CDCA5 inhibited mitochondrial-mediated apoptosis in BCa cells. We assessed the effect of CDCA5 on the apoptosis of BCa cells using Annexin V and 7AAD staining. Knockdown of CDCA5 significantly promoted apoptosis in the CDCA5-knockdown groups compared with that in the control groups (P<0.05; Fig. 4A, B), whereas CDCA5 overexpression inhibited apoptosis in UMUC3 cells (P<0.05; Fig. 4C). For T24 cells, a 3.2-fold increase in the percentage of apoptotic cells (early apoptotic and late apoptotic cells) was observed after knockdown of CDCA5. The total number of apoptotic 5637 cells increased by 3.3-fold compared to the total number of apoptotic control cells following knockdown of CDCA5. For UMUC3 cells, the number of apoptotic cells dropped from 47.1% of the control and from 4.89% to 2.59% after knockdown. The mean percentage of apoptotic cells treated with sh-NC, sh-CDCA5-1 and sh-CDCA5-2 were 5.27±3.15%, 16.75±2.27% and 16.28±0.76% in T24 cells, and 3.19±0.50% (Sh-NC), 10.38±2.56% (Sh-CDCA5-1) and 10.54±1.25% (Sh-CDCA5-2) in the 5637 cell line, respectively. Moreover, the number of apoptotic cells from the UMUC3 cell line treated with sh-NC and OE-CDCA5 were 4.90±0.90% and 2.59±0.61%, respectively. To study whether CDCA5 affected BCa cell apoptosis through mitochondria-mediated signaling, we measured the expression of intrinsic pathway-related proteins by Western blotting. Knockdown of CDCA5 significantly inhibited the expression of the antiapoptotic proteins BCL-2 and Bcl-x and induced the expression of the proapoptotic protein Bax (Fig. 4D). The expression of downstream proteins of mitochondrial apoptosis, such as cleaved caspase-3, caspase-9, and cleaved PARP, was also significantly elevated in CDCA5-knockdown cells (Fig. 4D). Furthermore, CDCA5 overexpression played an opposite role in the expression of apoptosis-related proteins (Fig. 4D). These findings suggest that CDCA5 is essential in the process of mitochondria-mediated apoptosis.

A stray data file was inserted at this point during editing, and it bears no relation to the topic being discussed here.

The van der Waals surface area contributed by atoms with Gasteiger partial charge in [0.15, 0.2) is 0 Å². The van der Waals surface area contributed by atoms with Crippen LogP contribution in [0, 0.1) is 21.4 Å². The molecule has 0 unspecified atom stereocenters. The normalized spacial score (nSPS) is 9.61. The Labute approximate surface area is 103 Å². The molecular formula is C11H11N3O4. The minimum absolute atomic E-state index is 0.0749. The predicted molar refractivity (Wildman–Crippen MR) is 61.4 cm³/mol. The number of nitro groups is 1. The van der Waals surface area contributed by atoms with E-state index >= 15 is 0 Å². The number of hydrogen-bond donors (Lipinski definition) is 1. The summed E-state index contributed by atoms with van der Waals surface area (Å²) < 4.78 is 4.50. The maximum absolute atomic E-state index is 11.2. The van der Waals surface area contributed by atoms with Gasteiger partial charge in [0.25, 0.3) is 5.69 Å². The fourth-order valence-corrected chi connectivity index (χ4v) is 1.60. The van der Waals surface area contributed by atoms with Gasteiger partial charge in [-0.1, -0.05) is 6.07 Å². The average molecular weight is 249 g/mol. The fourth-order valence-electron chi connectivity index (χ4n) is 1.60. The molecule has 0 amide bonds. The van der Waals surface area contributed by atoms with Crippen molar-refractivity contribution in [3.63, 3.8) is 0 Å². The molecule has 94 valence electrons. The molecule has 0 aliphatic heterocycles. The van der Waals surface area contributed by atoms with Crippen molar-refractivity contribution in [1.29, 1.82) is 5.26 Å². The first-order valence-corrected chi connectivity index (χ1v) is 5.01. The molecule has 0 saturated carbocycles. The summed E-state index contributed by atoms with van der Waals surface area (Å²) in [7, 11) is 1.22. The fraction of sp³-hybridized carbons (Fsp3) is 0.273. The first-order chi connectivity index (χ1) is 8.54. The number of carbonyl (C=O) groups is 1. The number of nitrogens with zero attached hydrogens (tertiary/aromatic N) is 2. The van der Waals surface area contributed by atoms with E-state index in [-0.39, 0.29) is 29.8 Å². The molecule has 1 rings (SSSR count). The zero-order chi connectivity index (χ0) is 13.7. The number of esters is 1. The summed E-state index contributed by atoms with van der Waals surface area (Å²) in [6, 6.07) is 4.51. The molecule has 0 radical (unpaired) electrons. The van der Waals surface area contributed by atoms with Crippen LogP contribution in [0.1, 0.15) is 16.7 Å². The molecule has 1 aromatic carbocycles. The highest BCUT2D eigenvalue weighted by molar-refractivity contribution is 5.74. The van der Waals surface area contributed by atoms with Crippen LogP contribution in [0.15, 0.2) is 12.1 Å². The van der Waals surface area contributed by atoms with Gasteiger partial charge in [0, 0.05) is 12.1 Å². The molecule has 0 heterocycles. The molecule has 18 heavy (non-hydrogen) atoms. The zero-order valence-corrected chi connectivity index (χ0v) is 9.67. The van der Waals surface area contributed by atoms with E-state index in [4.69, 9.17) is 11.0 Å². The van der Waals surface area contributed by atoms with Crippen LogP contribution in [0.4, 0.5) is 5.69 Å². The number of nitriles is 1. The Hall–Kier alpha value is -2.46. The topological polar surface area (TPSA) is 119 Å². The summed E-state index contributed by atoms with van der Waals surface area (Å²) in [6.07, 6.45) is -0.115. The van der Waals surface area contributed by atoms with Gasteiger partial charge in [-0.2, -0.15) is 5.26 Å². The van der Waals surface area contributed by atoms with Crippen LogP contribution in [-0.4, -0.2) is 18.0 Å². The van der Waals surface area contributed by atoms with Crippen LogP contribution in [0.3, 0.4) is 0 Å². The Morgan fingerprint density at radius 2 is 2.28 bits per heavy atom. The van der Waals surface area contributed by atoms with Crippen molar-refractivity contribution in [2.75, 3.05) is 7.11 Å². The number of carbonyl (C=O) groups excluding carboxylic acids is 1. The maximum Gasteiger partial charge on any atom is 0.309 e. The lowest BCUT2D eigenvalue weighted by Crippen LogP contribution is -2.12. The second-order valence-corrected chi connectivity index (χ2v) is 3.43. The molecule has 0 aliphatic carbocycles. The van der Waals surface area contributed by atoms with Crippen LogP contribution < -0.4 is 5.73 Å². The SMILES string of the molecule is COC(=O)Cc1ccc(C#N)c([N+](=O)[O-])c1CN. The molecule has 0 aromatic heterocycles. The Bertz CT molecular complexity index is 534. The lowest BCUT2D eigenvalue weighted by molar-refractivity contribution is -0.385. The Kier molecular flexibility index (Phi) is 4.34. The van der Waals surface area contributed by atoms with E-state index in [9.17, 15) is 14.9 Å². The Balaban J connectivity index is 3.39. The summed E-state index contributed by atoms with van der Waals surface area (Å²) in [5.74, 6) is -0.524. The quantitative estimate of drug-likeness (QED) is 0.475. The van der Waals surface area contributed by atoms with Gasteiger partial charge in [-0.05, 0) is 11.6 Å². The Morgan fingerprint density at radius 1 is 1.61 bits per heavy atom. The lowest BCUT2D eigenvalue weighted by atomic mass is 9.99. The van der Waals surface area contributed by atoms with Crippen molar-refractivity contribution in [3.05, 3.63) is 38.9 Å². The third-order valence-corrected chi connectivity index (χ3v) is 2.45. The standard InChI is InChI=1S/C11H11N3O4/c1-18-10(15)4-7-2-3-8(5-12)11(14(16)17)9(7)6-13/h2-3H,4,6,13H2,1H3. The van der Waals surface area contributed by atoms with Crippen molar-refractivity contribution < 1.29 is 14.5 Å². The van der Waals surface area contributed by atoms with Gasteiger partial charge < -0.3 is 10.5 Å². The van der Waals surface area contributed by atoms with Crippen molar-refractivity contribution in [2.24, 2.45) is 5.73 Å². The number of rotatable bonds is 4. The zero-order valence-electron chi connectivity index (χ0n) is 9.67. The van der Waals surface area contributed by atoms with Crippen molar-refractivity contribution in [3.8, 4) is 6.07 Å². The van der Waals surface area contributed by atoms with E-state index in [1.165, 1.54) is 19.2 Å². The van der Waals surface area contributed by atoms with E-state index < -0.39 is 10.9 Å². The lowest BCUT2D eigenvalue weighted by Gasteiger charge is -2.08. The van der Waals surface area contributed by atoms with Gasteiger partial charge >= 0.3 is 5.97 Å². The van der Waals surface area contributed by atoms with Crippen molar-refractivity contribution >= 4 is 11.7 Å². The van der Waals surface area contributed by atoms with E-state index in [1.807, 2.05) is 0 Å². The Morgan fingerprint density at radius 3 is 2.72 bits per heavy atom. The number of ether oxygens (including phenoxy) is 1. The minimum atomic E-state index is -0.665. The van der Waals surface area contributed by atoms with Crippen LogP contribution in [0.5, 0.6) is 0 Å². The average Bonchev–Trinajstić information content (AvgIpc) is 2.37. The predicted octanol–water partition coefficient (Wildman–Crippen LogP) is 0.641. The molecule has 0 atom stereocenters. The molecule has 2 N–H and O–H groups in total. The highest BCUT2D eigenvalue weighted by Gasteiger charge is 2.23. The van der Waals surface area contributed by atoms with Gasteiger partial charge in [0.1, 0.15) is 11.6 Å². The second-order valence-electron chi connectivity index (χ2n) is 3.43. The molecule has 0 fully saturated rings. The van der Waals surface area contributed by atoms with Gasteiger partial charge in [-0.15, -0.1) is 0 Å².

Knockdown of CDCA5 regulated cell proliferation by suppressing the PI3K/AKT/mTOR signaling pathway. To further investigate the mechanism by which CDCA5 affects BCa cell proliferation, we conducted Western blotting to measure the expression of related molecules. Multiple studies have revealed that the PI3K/AKT pathway plays a vital role in the proliferation and apoptosis of various tumors, which also contribute to promoting the progression of BC [26]. Thus, the present study investigated whether CDCA5 affected BCa cell proliferation through the PI3K/Akt pathway. As shown in Fig. 5A, compared with scramble control cells, the expression of phosphorylated PI3K (p-PI3K), p-AKT and p-mTOR was inhibited in sh-CDCA5-1 and sh-CDCA5-2 cells, and there were no significant changes in total AKT, total PI3K and total mTOR. Subsequently, we used a specific AKT activator, SC79, to verify the role of the PI3K/AKT/mTOR signaling pathway in CDCA5 knockdown-induced apoptosis. As shown in Fig. 5B, SC79 (5 μg/mL) markedly activated AKT phosphorylation and mTOR phosphorylation in CDCA5-knockdown cells but did not significantly affect the total AKT or total mTOR (Fig. 5B). Furthermore, SC79 could rescue the partial effects of CDCA5 knockdown (Fig. 5C). These results suggest that the oncogenic effects of CDCA5 are associated with the PI3K/AKT/mTOR signaling pathway.

Knockdown of CDCA5 inhibits the tumor growth of BCa cells in vivo. To further confirm the effect of CDCA5 on BC growth in vivo, we injected sh-NC and sh-CDCA5-1 T24 cells subcutaneously into the flanks of NOD-SCID mice to establish a xenograft tumor model. All of the sh-CDCA5-1 (n=5) and NC (n=5) groups developed xenograft tumors in the right flank, and xenograft tumors were harvested 6 weeks after injection (Fig. 5D). The NC group developed a larger tumor mass than the sh-CDCA5-1 group according to the average tumor volume and weight (Fig. 5D-F). Furthermore, to explore the mechanism of CDCA5 on BC in vivo, we performed IHC analysis on the tumor mass. The NC group showed more positive staining for Ki67 and cyclin B1 and less positive staining for cleaved caspase-3, indicating that CDCA5 promotes proliferation, regulates the cell cycle, and suppresses the apoptosis of BCa cells. However, the Sh-CDCA5-1 group expressed decreased levels of p-AKT, which showed that p-Akt played a pivotal role in the oncogenic effect of CDCA5 in BC (Fig. 5G).

 Figure 2 

Expression of CDCA5 in BC cell lines. (A) Relative mRNA expression of CDCA5 in BC cell lines (RT4, UMUC3, 5637, T24 and TCCSUP) and a normal bladder uroepithelial cell line (SV-HUC-1). (B) Protein expression of CDCA5 in BC cell lines (RT4, UMUC3, 5637, T24 and TCCSUP) and a normal bladder uroepithelial cell line (SV-HUC-1). (C), (D), (E) Transfection efficiency of sh-NC, sh-CDCA5-1, sh-CDCA5-2, OE-NC and OE-CDCA5 was validated by qRT-PCR, Western blotting and fluorescence microscopy. **P<0.01 vs. sh-NC or OE-NC.

J Cancer Image (Click on the image to enlarge.)
 Figure 3